Fetish of fear in the ‘new ATL’

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“It’s the rea­son our coun­try needs con­stant re­minders that black lives mat­ter, be­cause a hand­ful of in­ci­dents in a mostly white neigh­bor­hood con­sti­tute a more dire emer­gency than the daily cri­sis lived in some parts of the city.”

I’m sure I’ll be killed a few days af­ter this col­umn is pub­lished, shot in the face while walk­ing to my Mid­town apart­ment, and ev­ery­one will sneer, “Told you so!” Not much is more sat­is­fy­ing than when an ex­ag­ger­ated fear is val­i­dated.

A grow­ing ma­jor­ity of Mid­town res­i­dents seem sur­prised to learn that bad things some­times hap­pen in good neigh­bor­hoods. Specif­i­cally, the cho­rus woe­fully sings about the “new bold­ness” ex­erted dur­ing the “crime that has plagued the area since mid­sum­mer.”

This is at least the third pur­ported “crime wave” that has ter­ror­ized Mid­town in the 12 years I’ve been a res­i­dent. Lis­ten­ing to my neigh­bors, one would think the neigh­bor­hood is steadily de­scend­ing into twi­light, in­stead of rapidly evolv­ing into the most pros­per­ous, and en­vi­able, area of At­lanta.

At­lanta Po­lice Depart­ment Zone 5, which in­cludes Mid­town, ranks an av­er­age of fourth out of six po­lice zones in ma­jor crime cat­e­gories in 2015, in­clud­ing be­ing fifth in car thefts and homi­cides, and last in res­i­den­tial bur­glar­ies and rob­beries. Only in car break-ins is Mid­town the most dan­ger­ous part of At­lanta.

I don’t be­lit­tle the trauma of be­ing vi­o­lated by crim­i­nals, as I re­mem­ber how shaken I was af­ter be­ing mugged twice within a six-week pe­riod when I was 15. Crime vic­tims have ev­ery right to be­lieve their sur­round­ings are more dan­ger­ous than ever, but it’s in­sult­ing for city of­fi­cials to in­dulge such para­noia.

At­lanta Mayor Kasim Reed and po­lice Chief Ge­orge Turner vowed last month to ac­ti­vate over­time pa­trols, in­stall more sur­veil­lance cam­eras and hire more of­fi­cers to re­store safety to Mid­town. Res­i­dents of more dan­ger­ous parts of the city might won­der what makes their Mid­town coun­ter­parts more de­serv­ing of po­lice re­spon­sive­ness and re­sources, al­though any­one pay­ing at­ten­tion to Amer­i­can history since 1619 can form an ed­u­cated guess.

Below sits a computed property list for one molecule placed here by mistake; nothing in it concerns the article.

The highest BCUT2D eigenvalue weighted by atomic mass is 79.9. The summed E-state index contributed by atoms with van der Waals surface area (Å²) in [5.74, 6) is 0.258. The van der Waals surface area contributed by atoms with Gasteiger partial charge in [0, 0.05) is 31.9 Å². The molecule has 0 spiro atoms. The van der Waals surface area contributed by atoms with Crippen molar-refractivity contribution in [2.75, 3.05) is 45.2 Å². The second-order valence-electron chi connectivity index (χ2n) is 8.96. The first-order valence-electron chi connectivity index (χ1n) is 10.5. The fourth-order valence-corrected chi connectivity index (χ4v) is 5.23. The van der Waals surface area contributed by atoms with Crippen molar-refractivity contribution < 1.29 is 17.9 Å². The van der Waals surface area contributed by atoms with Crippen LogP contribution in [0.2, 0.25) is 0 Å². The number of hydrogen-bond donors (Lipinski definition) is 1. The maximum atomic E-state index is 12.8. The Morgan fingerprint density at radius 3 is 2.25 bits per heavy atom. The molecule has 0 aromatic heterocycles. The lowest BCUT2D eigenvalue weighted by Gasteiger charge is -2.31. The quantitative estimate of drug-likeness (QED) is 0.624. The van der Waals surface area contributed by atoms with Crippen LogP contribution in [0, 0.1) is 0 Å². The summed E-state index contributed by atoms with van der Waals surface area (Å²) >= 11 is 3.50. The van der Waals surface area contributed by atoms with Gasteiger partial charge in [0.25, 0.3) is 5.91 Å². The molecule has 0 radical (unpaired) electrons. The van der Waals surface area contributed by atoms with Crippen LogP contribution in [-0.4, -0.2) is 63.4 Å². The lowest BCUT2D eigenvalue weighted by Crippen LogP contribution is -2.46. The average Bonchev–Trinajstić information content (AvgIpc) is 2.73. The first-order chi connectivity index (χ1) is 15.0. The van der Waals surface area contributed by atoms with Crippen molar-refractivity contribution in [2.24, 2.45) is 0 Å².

It’s the rea­son our coun­try needs con­stant re­minders that black lives mat­ter, be­cause a hand­ful of in­ci­dents in a mostly white neigh­bor­hood con­sti­tute a more dire emer­gency than the daily cri­sis lived in some parts of the city.

It’s easy and re­as­sur­ing for Mid­town res­i­dents to be­lieve ex­panded polic­ing is the so­lu­tion to their woes: jail an­swers ev­ery­thing, at least the ques­tions worth ask­ing. No need to con­sider the dis­pro­por­tion­ate de­vel­op­ment Mid­town has en­joyed for two decades, aes­thet­i­cally and eco­nom­i­cally, while poorer neigh­bor­hoods are ne­glected un­til they are razed or their res­i­dents re­placed.

At­lanta has a long rep­u­ta­tion as a black mecca, but there is a new ATL emerg­ing, and it is wholly un­in­ter­ested in the parts of the city that orig­i­nated and ex­ported the cul­tural brand. And be­cause a walk through Pied­mont Park or along the Belt­line would yield few hints of be­ing in the heart of a “chocolate city,” the pop­u­lar nar­ra­tive about crime in Mid­town fos­ters the sus­pi­cion and fear of any young, un­fa­mil­iar black male in the neigh­bor­hood.

My nephew is such a young man, hav­ing moved to Mid­town from the South Side of Chicago. I’ve yet to de­velop the fa­cial mus­cles to tell him, with­out laugh­ing, about how dan­ger­ous our neigh­bor­hood is, but I’ve tried to make sure he un­der­stands, with­out fear, how his new neigh­bors may per­ceive him.

Ryan Lee is an At­lanta writer.

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